Let’s Talk about Personal Space

See I’m a closed up person. I’m not the book type where the more you get to read, the more I open up. In fact, I feel as though you are the wrong type of reader or you just don’t spend enough time in a library, you will be getting to read a different book. Actually, for every reader that gets the right book, every wrong reader gets a different book because, different approaches and let’s face it: I don’t want you comparing notes with each other.

However, (keeping in line to the excellent book analogy because I’m fabulous for thinking of it in the first place) all readers alike get a common introduction. #NoHate #AllLivesMatter I like to (try to) be funny, a bit chatty, open to listening and being a cheerleader about saving the world and spreading sunshine on rainy days #haw

Still for all, there are few things I don’t speak much on for various reasons among which include:

(Local and International) Politics

No, I’m not trying to be diplomatic about it. Truth be told, unless it’s the UNFCCC or your names happen to be Trudeau or Macron, I’m not interested in knowing about you either. Mostly because I am a little blissfully unaware about what really goes on. Shameful I know, but I’m not lying when I say that it bores me. Sometimes to near death. I’m not proud of it needless to say but at least I’m being honest about it and avoid partaking in conversations I don’t quite understand much of.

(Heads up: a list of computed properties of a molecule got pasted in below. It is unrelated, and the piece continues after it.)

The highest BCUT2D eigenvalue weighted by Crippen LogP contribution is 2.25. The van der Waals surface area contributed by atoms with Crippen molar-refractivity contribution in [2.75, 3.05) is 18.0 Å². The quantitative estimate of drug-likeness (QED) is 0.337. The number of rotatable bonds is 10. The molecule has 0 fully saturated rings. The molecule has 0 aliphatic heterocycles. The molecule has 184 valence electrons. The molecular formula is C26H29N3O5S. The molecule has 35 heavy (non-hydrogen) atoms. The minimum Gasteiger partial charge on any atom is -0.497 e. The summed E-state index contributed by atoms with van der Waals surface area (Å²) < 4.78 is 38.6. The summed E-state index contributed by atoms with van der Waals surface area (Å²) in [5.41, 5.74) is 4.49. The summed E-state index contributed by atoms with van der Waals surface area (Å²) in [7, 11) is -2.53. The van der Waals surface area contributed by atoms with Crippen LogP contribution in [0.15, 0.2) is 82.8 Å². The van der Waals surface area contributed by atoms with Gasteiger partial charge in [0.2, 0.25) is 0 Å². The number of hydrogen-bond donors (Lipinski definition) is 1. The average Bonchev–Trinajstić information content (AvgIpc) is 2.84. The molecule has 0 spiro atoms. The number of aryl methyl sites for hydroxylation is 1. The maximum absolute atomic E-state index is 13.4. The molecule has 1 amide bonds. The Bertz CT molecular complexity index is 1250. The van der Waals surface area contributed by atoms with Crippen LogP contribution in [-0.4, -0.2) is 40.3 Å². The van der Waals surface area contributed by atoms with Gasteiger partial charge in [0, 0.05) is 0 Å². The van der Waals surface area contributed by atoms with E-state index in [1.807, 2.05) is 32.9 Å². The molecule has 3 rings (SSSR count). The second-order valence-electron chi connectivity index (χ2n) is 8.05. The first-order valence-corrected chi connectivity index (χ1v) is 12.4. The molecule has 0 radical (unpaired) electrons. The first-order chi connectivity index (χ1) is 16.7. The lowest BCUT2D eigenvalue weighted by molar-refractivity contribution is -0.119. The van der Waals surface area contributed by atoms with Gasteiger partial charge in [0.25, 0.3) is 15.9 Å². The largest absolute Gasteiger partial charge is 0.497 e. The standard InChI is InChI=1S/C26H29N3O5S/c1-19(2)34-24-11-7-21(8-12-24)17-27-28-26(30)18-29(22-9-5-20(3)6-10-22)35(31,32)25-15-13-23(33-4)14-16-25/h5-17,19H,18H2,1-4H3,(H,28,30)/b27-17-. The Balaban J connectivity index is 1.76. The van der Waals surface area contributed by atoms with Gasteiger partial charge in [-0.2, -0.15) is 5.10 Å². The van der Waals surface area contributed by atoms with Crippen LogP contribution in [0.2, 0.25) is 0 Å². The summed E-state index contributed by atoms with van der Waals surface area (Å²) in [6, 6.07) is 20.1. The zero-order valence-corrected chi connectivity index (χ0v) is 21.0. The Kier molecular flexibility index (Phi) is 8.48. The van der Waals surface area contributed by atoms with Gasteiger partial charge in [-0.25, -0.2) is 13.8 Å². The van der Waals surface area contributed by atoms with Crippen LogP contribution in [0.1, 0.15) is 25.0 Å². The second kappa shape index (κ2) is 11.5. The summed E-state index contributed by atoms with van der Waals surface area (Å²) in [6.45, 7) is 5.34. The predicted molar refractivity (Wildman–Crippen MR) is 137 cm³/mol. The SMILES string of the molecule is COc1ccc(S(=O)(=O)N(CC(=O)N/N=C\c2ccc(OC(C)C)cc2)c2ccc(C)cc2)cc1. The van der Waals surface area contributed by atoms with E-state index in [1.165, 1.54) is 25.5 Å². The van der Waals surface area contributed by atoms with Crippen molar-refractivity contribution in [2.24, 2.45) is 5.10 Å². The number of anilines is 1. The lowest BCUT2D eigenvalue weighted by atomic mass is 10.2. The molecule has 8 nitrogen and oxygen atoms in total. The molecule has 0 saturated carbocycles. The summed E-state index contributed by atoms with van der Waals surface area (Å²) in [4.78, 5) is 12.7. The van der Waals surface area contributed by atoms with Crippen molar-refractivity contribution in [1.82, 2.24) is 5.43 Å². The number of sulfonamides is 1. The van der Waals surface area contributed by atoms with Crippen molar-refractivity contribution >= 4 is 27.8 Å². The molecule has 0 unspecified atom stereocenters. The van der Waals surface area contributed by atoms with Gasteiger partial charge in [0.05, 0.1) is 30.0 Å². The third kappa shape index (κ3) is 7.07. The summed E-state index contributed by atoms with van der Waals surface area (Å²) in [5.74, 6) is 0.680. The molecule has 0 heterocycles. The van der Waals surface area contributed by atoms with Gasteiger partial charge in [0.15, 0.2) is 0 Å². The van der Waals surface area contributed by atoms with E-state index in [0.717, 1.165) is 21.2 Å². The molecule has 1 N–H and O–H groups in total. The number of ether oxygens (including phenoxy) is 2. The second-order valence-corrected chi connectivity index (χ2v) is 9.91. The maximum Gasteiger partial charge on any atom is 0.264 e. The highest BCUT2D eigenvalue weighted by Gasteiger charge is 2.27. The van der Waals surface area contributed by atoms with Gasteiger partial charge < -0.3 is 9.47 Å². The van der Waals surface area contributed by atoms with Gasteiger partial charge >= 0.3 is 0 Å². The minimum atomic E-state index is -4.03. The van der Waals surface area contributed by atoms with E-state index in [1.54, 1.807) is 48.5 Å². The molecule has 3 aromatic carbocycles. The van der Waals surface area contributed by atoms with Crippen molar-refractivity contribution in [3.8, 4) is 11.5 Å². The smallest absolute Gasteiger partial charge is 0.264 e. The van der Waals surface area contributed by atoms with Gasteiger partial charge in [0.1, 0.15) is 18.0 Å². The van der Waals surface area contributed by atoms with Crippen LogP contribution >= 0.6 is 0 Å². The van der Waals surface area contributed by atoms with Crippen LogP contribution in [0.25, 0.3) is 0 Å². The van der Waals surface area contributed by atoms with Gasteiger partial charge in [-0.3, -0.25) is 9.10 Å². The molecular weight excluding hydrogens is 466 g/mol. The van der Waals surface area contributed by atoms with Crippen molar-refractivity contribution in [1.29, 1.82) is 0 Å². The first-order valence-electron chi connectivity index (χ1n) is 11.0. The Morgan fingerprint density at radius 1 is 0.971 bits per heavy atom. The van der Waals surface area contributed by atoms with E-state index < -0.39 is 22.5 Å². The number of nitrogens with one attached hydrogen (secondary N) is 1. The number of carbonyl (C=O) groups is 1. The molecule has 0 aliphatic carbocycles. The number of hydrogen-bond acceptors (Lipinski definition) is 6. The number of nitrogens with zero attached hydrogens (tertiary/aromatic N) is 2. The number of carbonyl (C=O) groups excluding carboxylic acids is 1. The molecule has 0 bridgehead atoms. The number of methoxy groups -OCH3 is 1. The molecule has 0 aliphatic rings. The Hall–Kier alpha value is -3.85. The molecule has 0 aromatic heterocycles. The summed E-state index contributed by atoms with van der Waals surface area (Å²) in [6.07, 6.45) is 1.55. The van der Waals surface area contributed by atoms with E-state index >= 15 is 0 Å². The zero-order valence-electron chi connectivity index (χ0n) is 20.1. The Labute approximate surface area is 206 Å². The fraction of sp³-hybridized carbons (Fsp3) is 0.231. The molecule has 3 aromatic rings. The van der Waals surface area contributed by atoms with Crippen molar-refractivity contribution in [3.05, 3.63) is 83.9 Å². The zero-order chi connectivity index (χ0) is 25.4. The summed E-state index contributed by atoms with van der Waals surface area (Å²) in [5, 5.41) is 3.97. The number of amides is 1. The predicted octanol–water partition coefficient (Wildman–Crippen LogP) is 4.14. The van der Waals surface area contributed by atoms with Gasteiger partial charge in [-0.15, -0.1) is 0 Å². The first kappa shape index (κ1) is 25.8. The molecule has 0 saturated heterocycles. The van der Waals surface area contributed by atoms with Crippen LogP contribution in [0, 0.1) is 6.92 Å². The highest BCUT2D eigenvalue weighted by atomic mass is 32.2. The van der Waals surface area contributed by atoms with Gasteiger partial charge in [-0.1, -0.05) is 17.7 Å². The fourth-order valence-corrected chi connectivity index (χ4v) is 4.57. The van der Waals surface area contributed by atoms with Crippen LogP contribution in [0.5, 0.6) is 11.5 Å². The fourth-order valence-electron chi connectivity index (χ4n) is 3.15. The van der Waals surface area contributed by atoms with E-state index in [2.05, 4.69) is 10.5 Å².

On How Parents Should Parent their Children

Of course I will give ample advise on how I would raise my unborn children and in my mind write countless blog posts about how wrong I think you are raising your own. But, I for one will most likely not be able to afford any of my own and since you are bravely raising children, I genuinely do believe that you have a better idea of what you are doing with your kid(s), I think.

Education

While education is essential and a right for all, let’s face it. In reality, not everyone has access to it and due to various reasons, those who do have access to it sometimes leave it behind due to commitments, financial concerns, more lucrative job offers and the genuine lack of interest in wanting to study. While education is one way towards the road of smart(dom), it isn’t the only way and learning happens in everyday life and not just in an institution.

Sexuality and Gender

I added both, despite knowing very well that one is different from the other because I am unable to clearly explain as to how one differs from the other. My Gender Studies lecturer from 2012/2013 will be disappointed, I know. But like what you may, who you may and do whomever you please, so as long as you stay away from my man, you and I can always, ALWAYS drink together. I’ll even buy you a round.

Body Size

Let’s just say, #AllBodiesAreBeautiful